Long-running Kenbi Land Claim settled


The Northern Territory Government, Northern Land Council (NLC) and Commonwealth have all committed to the settlement of one of the longest running and complex land claims under the Aboriginal Land Rights (Northern Territory) Act.

The land offered as part of the settlement includes 52,000ha to become Aboriginal land including 13 000ha of freehold land in the north of Cox Peninsula. 

As part of the settlement, the NLC agreed to withdraw claims over a number of parcels of land in exchange for the benefits represented by a grant of freehold.

In return, the Northern Territory Government now has certainty for population growth and future recreation and economic activities on the Cox Peninsula. 

This settlement also includes ongoing public access to the intertidal zone and beaches within the land claim area, which is great news for the recreational fishing community and those who love camping and the great outdoors.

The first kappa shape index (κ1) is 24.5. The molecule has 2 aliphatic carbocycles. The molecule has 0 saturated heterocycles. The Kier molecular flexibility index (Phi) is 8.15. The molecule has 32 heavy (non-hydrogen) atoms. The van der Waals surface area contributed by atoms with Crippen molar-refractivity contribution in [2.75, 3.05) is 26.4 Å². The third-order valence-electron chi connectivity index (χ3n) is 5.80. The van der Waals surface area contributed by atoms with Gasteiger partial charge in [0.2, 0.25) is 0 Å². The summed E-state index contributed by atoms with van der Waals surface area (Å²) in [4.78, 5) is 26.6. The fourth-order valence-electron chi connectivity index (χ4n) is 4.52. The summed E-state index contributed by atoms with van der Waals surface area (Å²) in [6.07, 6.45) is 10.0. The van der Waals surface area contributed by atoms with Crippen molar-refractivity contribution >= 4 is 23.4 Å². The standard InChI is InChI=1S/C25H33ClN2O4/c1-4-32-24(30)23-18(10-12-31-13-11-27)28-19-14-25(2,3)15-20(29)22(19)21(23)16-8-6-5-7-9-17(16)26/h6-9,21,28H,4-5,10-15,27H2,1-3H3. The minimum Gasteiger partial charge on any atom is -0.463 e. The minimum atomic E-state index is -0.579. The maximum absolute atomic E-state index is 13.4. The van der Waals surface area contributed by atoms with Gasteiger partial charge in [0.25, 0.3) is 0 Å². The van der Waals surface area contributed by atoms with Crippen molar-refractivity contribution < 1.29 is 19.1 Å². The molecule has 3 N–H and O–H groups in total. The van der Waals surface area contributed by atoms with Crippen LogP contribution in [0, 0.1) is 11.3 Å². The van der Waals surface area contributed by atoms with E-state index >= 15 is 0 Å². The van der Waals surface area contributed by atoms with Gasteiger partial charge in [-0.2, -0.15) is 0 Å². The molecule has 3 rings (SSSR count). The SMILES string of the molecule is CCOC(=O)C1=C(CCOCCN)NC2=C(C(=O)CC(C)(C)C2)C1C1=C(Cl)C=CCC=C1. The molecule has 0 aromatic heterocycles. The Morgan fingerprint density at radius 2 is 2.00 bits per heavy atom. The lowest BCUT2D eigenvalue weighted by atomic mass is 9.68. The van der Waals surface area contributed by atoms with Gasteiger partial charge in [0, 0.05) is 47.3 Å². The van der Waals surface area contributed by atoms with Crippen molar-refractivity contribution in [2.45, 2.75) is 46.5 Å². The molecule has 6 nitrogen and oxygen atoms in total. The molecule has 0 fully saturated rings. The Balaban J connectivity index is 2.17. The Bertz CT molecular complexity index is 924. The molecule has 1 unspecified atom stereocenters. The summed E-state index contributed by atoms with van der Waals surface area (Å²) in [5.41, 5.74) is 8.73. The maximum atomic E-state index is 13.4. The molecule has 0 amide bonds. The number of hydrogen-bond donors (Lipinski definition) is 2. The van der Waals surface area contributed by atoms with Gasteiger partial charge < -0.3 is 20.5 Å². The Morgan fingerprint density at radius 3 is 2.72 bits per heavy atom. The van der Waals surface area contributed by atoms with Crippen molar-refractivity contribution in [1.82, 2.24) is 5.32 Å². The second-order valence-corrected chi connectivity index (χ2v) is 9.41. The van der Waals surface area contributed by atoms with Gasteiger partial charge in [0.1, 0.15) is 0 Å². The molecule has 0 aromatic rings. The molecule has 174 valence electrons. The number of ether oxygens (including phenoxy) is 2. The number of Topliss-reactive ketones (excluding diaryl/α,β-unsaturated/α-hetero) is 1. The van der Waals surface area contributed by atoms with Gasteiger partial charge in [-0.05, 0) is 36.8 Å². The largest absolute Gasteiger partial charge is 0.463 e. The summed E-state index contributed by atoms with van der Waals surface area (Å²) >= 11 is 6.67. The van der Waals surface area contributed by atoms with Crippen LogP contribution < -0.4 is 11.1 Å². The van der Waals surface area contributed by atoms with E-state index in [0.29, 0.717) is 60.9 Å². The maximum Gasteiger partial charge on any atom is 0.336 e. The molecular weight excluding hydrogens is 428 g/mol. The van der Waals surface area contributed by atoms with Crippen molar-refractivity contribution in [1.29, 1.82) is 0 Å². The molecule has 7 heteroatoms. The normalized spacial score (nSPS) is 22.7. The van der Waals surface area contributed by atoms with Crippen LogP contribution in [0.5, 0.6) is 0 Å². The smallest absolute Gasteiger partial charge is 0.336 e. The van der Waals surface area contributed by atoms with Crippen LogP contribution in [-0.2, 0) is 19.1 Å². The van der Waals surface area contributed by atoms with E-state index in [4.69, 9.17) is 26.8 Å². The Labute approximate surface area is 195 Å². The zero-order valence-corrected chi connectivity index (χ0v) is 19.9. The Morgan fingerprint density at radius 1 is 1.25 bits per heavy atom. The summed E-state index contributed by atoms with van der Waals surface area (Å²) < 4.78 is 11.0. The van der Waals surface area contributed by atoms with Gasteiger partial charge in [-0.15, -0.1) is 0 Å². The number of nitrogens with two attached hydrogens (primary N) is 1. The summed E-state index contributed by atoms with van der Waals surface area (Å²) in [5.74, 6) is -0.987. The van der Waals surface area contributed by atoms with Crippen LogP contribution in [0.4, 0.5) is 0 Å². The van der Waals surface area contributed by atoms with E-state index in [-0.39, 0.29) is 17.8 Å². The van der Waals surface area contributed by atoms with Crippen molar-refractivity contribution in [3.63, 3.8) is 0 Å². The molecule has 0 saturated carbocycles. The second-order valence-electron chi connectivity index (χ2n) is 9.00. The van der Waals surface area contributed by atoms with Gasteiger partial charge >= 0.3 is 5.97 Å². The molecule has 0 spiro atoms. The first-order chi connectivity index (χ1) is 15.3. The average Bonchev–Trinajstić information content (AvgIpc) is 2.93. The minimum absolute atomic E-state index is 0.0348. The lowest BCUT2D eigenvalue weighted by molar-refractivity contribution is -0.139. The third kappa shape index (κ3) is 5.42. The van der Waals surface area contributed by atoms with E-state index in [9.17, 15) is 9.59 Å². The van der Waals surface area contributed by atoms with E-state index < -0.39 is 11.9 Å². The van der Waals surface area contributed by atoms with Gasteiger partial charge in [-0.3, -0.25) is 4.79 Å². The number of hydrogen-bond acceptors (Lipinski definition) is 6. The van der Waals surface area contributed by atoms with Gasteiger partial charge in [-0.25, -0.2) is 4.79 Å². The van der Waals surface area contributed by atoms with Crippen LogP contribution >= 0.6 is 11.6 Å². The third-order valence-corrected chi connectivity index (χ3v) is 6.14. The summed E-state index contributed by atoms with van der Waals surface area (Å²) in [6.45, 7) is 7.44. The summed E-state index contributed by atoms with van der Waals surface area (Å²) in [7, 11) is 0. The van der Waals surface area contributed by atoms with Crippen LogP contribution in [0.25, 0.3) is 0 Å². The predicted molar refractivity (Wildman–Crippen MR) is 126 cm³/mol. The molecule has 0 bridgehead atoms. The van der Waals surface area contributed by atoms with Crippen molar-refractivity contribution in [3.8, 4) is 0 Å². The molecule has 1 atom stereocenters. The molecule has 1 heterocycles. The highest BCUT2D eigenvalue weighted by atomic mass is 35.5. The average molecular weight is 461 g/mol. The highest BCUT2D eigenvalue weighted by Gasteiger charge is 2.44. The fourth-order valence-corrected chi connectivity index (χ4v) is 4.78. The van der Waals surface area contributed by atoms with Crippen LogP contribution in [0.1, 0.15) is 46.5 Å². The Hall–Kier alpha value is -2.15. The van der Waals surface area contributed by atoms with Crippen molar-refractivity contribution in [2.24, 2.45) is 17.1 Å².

In order to secure free and public access to the coastal areas of the claim, the Territory Government offered Traditional Owners a package comprising:

  • The grant of Karu Park, the previous site of Retta Dixon House, as Crown Lease in perpetuity;
  • The grant of a development lot in the East Arm Darwin Business Park;
  • Procurement provisions that incentivise develop partnerships with Indigenous business in future land subdivisions on Crown land;
  • First right of refusal to partner in the development of Farrar West.

Lodged in 1979, the Kenbi Land Claim has taken more than 30 years to settle and involved extensive legal processes, lengthy negotiations, four hearings by the Aboriginal Land Commissioner and two High Court challenges.


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